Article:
NEW YORK (Reuters) – Oil prices rose to near eight-week highs on Wednesday, with Brent crude futures at over $50 a barrel, as a fall in U.S. inventories bolstered expectations that the long-oversupplied market was moving toward balance.

Brent crude futures LCOc1 were up 67 cents to $50.87 a barrel by 10:39 a.m. EDT (1439 GMT). Prices surpassed levels seen Tuesday when Brent futures strengthened more than 3 percent.

U.S. West Texas Intermediate futures CLc1 climbed 83 cents to $48.72 a barrel.

U.S. crude stocks fell last week as refineries hiked output and imports dropped, while gasoline stocks decreased and distillate inventories fell, the Energy Information Administration said on Wednesday.

Crude inventories fell 7.2 million barrels in the week ending July 21, more than the expected decrease of 2.6 million barrels. The decline was the fourth consecutive drop, giving support to the market.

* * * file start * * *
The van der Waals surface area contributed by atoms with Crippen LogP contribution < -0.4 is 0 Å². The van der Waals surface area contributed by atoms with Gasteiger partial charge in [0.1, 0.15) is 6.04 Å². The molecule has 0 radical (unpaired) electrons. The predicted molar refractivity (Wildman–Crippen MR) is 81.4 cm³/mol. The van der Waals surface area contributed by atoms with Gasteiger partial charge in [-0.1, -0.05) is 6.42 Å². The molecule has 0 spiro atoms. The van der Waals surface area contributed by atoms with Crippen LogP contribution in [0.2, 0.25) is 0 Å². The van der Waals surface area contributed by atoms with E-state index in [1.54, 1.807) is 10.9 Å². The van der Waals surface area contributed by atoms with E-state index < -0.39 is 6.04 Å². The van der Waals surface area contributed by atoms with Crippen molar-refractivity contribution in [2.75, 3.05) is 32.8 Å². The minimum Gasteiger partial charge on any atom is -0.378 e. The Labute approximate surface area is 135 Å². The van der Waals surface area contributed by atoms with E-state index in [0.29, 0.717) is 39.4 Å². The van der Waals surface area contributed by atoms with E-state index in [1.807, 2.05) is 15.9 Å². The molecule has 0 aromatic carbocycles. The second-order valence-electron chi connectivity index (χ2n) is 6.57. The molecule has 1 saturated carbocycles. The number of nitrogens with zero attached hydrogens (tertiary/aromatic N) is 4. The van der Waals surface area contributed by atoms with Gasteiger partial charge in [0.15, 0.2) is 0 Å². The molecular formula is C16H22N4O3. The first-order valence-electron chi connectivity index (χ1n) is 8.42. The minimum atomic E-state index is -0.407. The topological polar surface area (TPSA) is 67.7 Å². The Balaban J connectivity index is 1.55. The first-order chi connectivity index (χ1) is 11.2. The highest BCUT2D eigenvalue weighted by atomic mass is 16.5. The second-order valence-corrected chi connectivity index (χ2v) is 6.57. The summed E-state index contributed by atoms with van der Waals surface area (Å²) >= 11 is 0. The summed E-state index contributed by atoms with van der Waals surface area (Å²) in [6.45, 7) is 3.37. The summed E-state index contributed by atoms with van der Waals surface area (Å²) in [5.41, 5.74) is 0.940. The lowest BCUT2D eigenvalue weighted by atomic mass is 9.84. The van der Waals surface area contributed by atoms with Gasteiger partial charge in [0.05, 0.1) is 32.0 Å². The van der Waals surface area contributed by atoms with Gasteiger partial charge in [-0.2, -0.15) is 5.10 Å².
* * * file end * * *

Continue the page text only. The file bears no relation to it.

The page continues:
This added to hopes a long-awaited rebalancing was underway in the oil market. Saudi Arabia said on Monday it would limit oil exports to 6.6 million barrels per day (bpd) in August, down nearly 1 million bpd from a year earlier.

“Today’s report has strengthened the bullish sentiment already prevailing in the market, although the longevity of the move remains in doubt,” said Abhishek Kumar, Senior Energy Analyst at Interfax Energy’s Global Gas Analytics in London. “Nevertheless, the country’s crude and gasoline stockpiles remain above their five-year averages, which will cap price gains.” (by Jessica Resnick-Ault, Rueters)

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